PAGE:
The Effects Metal Roofs have on Building Acoustics in Schools
Over the past few decades, research has been conducted that indicates building acoustics in schools can directly impact overall student academic performance as well as the vocal health of educators.[i] The research led to the new “Standard for Classroom Acoustics” (ANSI S12.60) and has improved the learning environment for students and the work environment for educators. The LEED for Schools Program gives credits to school buildings that have adopted these new standards. However, schools built prior to 2003 may not have an adequate acoustic environment- especially schools with uninsulated or poorly insulated metal roofing systems.
Why is building acoustics so important? According to James D. Janning, AIA, CSI for USG Corporation, “In today’s architectural environment, a good acoustical design isn’t a luxury- it’s a necessity. Acoustics impacts everything from employee productivity in office settings to performance quality in auditoriums to the market value of apartments, condominiums, and single-family homes.”[ii]
Sounds from outside the building envelop can greatly affect the internal building acoustics. Road noise, airplanes, factories, and weather will affect overall building acoustics. The building envelop materials can either reduce this sound invasion or not. In some cases, the building material can even amplify it. For example, concrete is an excellent soundproofing material whereas metal is not and in some cases can amplify it. [iii]
To understand building acoustics in schools and how metal roofs affect building acoustics we must first look at what sound is. Sound is a vibration into an elastic medium- air, water, or physical material. This medium is elastic because it returns to its normal state after being influenced by sound vibration. The more elastic the substance the better it is at conducting sound waves. Metal roofs are highly elastic and can even amplify the sound vibrations with increased energy (e.g. energy produce by a falling mass like rain or hail). [iv]
The noise level that is comfortable to humans is between 55-60db. A metal roof is a conduit for external sound waves and thus a poorly insulated metal roof will decrease the acoustic quality in a building even if the remaining envelop (walls, windows, doors, and ceiling void) is made of a material that reduces it.
For example, there is a school envelop in which the outer walls are made of concrete, windows are double pane, and doors are solid oak. These materials are great at soundproofing because they have reduced or no elastic properties and deflect sound waves. Unfortunately, this building has a poorly insulated metal roof. The noise produced by rain on metal roofs can exceed 70 DB.[v] Now imagine these sound waves bouncing off the internal envelop (like a drum) while students try to learn. This type of environment led to the development of suspended ceilings as a means of creating a soundproof void between the human space and the roof. The downside of this is the reduction of usable space- as well as open space- within a building envelop.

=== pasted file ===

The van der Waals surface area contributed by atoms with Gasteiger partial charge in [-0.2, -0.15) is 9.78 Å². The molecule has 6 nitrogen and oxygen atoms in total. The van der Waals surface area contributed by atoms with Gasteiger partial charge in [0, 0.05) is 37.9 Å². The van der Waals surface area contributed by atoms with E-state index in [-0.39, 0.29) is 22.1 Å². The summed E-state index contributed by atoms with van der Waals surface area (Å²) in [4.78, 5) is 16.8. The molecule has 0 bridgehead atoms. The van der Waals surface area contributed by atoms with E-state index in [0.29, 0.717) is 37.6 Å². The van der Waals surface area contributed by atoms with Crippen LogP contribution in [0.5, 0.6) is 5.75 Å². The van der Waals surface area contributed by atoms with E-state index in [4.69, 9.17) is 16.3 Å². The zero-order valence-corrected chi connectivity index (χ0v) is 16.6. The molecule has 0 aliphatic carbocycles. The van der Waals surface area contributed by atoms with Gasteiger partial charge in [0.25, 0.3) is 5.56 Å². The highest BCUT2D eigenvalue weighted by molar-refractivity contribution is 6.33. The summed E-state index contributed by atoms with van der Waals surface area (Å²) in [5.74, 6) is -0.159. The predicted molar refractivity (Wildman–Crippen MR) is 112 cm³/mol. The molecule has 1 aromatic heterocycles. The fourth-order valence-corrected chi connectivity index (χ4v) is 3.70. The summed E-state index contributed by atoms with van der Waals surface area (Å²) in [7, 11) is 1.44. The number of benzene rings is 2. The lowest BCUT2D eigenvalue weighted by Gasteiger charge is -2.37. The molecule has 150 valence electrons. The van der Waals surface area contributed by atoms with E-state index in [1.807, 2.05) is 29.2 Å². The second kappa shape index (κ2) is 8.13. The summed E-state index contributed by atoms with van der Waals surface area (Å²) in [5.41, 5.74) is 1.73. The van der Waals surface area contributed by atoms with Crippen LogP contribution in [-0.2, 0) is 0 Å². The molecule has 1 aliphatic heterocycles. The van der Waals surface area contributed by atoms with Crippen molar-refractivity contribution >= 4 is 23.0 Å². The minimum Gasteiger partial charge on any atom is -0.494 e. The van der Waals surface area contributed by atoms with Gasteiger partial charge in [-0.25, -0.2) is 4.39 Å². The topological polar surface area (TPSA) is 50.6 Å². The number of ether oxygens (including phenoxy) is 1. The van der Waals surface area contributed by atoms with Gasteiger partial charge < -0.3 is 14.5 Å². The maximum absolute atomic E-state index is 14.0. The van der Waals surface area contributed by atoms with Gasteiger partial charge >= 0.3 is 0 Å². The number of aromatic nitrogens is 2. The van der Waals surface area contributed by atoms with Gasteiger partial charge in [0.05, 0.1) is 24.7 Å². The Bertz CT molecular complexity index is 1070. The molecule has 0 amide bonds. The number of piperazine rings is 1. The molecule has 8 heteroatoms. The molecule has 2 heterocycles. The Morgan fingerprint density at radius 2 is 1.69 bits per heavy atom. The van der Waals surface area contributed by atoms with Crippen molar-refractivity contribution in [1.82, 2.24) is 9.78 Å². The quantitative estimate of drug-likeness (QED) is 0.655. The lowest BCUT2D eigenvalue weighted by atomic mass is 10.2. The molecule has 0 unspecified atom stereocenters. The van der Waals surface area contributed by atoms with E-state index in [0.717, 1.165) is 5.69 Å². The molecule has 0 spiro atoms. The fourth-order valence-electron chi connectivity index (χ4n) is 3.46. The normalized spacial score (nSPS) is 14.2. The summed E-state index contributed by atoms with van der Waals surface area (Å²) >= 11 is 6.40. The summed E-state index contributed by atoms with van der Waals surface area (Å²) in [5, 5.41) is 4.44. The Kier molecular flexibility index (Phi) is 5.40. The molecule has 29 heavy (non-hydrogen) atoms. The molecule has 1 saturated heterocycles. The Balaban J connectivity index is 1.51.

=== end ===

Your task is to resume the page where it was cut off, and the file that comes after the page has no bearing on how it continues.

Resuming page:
On a pitch metal roof in one study, a heavy rainfall produced an internal sound of 85-90 DB. On a flat and pitched metal roof in this same study, the sound level almost reached 100 DB. Furthermore, the researchers asked users of the buildings studied the effect rain noise had on them. “52% of respondents agreed that one of the main causes of the noise is from the roof and 48% of them agreed that rain will hinder their movement…. 75 % percent agreed that rain noise affects their work and study.” The results of this study “show that sound generated by raindrops on metal deck roof profiles contribute to acoustic problems to a building and produce a negative effect in people’s lives during rain, in terms of psychological and communication problems.[vi]
There is a solution that will not only insulate a metal roof from external noise but can give a school a whole new roofing system. This method will increase the acoustic properties, increase the R-value of the building that saves money, and aesthetically give the building a new updated look.
Retrofit systems over existing metal roofs can be a great alternative. In a retrofit system, the original metal roof becomes the deck of the new roofing system. This not only allows building use to continue during the process but reduces landfill waste from a full tear-off. Retrofit systems are a way for an organization to continue to be green-committed.
Retrofit systems also add insulation to an uninsulated or poorly insulated metal roof system. This added energy-saving feature is not only environmentally friendly but reduces energy costs year-round. Moreover, having a TPO or PVC membrane installed can give the structure a new lasting look compared to existing metal roofs which can look weathered over time even with coating.
[i] Acoustics of Schools : a design guide, November 2015: Institute of Acoustics & Acoustics and Noise Consultants.
[ii] James D. Manning: Understanding Acoustics in Architectural Design. AIA/Architectural Record Continuing Education Series.
[iii] K.B. Ginn, M. Sc. : Architectural Acoustics, 1978- Bruel & Kjaer:
[iv] James D. Manning: Understanding Acoustics in Architectural Design. AIA/Architectural Record Continuing Education Series.
[v] Muhammed Fahmi MD Idris, Mohd Muzani Musa * Seti Mariam Ayob: Noise Generated by Raindrop on Metal Deck Roof Profiles: It’s Effect towards People Activities. 2012 – Procedia: Social and Behavioral Sciences.
[vi] Muhammed Fahmi MD Idris, Mohd Muzani Musa * Seti Mariam Ayob: Noise Generated by Raindrop on Metal Deck Roof Profiles: It’s Effect towards People Activities. 2012 – Procedia: Social and Behavioral Sciences.